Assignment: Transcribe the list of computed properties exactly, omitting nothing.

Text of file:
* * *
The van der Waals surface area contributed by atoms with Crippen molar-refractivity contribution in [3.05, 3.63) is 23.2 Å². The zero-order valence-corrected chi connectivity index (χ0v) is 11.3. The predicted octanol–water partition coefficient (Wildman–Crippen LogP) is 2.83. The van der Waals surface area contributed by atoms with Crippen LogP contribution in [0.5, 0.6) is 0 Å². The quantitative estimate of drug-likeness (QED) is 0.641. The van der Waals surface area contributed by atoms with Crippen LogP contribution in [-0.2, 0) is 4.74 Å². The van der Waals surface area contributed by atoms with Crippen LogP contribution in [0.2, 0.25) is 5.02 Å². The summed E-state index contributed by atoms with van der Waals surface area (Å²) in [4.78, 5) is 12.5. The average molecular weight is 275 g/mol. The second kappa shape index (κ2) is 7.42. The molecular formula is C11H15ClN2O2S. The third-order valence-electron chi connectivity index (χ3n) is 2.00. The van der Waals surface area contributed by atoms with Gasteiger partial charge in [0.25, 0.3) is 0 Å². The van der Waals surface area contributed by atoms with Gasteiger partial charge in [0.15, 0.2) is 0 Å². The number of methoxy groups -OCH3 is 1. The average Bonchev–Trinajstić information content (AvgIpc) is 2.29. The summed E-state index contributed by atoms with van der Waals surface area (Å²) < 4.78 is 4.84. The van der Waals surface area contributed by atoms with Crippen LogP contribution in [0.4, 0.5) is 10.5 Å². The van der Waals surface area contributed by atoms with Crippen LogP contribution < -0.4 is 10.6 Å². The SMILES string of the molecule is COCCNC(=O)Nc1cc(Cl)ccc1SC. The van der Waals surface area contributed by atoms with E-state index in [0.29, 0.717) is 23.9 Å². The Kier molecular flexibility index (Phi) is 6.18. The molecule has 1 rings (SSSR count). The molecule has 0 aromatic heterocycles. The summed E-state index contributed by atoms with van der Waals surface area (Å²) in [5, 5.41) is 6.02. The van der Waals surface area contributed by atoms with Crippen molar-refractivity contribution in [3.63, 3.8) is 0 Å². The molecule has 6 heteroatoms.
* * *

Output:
The van der Waals surface area contributed by atoms with Crippen molar-refractivity contribution in [3.05, 3.63) is 23.2 Å². The zero-order valence-corrected chi connectivity index (χ0v) is 11.3. The predicted octanol–water partition coefficient (Wildman–Crippen LogP) is 2.83. The van der Waals surface area contributed by atoms with Crippen LogP contribution in [0.5, 0.6) is 0 Å². The quantitative estimate of drug-likeness (QED) is 0.641. The van der Waals surface area contributed by atoms with Crippen LogP contribution in [-0.2, 0) is 4.74 Å². The van der Waals surface area contributed by atoms with Crippen LogP contribution in [0.2, 0.25) is 5.02 Å². The summed E-state index contributed by atoms with van der Waals surface area (Å²) in [4.78, 5) is 12.5. The average molecular weight is 275 g/mol. The second kappa shape index (κ2) is 7.42. The molecular formula is C11H15ClN2O2S. The third-order valence-electron chi connectivity index (χ3n) is 2.00. The van der Waals surface area contributed by atoms with Gasteiger partial charge in [0.25, 0.3) is 0 Å². The van der Waals surface area contributed by atoms with Gasteiger partial charge in [0.15, 0.2) is 0 Å². The number of methoxy groups -OCH3 is 1. The average Bonchev–Trinajstić information content (AvgIpc) is 2.29. The summed E-state index contributed by atoms with van der Waals surface area (Å²) < 4.78 is 4.84. The van der Waals surface area contributed by atoms with Crippen LogP contribution in [0.4, 0.5) is 10.5 Å². The van der Waals surface area contributed by atoms with Crippen LogP contribution < -0.4 is 10.6 Å². The SMILES string of the molecule is COCCNC(=O)Nc1cc(Cl)ccc1SC. The van der Waals surface area contributed by atoms with E-state index in [0.29, 0.717) is 23.9 Å². The Kier molecular flexibility index (Phi) is 6.18. The molecule has 1 rings (SSSR count). The molecule has 0 aromatic heterocycles. The summed E-state index contributed by atoms with van der Waals surface area (Å²) in [5, 5.41) is 6.02. The van der Waals surface area contributed by atoms with Crippen molar-refractivity contribution in [3.63, 3.8) is 0 Å². The molecule has 6 heteroatoms.